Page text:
Last year, the Carnegie Library of Pittsburgh received some 2,200,000 visits to our Main Library and its 18 Branches. We circulated some 2,600,000 items...answered 2,029,707 customer questions...and provided computer access to more than half a million people. What's more, 2000 saw substantial improvements in a number of key performance areas:

Through the efforts of our library staff, volunteers and supporters, we've accomplished much over the last year. Our achievements are ones in which we can take justifiable pride. But to make our library system one that Pittsburgh and the surrounding region truly deserves, we need to do more-much more. Data from similar cities (selected from the Pittsburgh Post-Gazette's Benchmarks series) shows that where library facilities have been improved, they've assumed a significantly greater role in peoples' lives. Indeed, of the library systems in the 14 cities chosen by the Post-Gazette, all have renovated, relocated or built ten new libraries on average since 1990. The result? An average increase of 40 percent in library visits and 16 percent in circulation.

The lessons for Pittsburgh are clear: We can't have a great city-or a prosperous regional economy-without great libraries. And if we take seriously the notion that knowledge and information are the fuel of today's economy, then our region needs to make sure that fuel is in plentiful supply.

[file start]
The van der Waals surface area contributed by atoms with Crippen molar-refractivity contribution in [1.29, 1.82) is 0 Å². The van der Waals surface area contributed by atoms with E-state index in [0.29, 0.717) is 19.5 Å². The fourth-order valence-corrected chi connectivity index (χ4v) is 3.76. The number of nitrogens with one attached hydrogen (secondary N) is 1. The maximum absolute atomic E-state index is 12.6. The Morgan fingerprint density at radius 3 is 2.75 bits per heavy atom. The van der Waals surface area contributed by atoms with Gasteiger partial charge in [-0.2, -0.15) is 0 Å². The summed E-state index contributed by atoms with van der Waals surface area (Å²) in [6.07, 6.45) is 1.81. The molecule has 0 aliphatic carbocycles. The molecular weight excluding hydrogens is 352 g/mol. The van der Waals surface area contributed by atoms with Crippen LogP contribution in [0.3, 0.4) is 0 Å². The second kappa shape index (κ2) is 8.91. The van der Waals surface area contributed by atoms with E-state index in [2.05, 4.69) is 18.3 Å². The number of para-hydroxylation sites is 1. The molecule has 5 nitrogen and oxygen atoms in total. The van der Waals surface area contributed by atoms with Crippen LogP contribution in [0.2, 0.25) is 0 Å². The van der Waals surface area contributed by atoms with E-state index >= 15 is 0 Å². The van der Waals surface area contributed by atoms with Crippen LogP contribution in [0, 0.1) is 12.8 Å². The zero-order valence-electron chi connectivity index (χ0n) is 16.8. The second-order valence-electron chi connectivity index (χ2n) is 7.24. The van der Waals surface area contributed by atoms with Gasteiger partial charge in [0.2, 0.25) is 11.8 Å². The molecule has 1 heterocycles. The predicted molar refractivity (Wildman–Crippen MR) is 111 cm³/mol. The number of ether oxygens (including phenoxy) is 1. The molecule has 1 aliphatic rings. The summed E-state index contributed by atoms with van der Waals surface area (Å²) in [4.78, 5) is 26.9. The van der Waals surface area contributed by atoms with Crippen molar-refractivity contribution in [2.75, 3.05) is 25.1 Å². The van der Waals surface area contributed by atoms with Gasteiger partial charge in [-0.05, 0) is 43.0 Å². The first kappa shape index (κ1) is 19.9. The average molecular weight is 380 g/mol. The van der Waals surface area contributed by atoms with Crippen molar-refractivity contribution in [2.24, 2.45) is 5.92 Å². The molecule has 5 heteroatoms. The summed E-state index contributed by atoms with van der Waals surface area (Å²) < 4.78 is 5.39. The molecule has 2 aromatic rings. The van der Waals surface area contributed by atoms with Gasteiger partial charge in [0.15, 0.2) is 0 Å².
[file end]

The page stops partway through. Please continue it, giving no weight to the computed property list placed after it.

In the coming months, the Carnegie Library of Pittsburgh will be launching a $79 million capital program-the largest in our history-aimed at making our library system an institution every citizen of Pittsburgh, and indeed the whole region, can enjoy and take pride in. The money will help us rebuild our libraries-help make them convenient, accessible and up to date. It will bring our libraries closer to the communities they serve and bring them more into line with the needs of those communities.

We want to bring Andrew Carnegie's vision-"Free to the People"-to all the people of metropolitan Pittsburgh. We want to give every citizen a reason to make the Carnegie Library of Pittsburgh an essential destination-whether it's getting help at tax time...keeping the kids entertained...researching a new career...or exchanging ideas with interesting people. And we want to give our customers new reasons, each time they visit, to keep coming back.

It's time the library became a premier destination for everyone. And that, may I suggest, means you.

Herbert Elish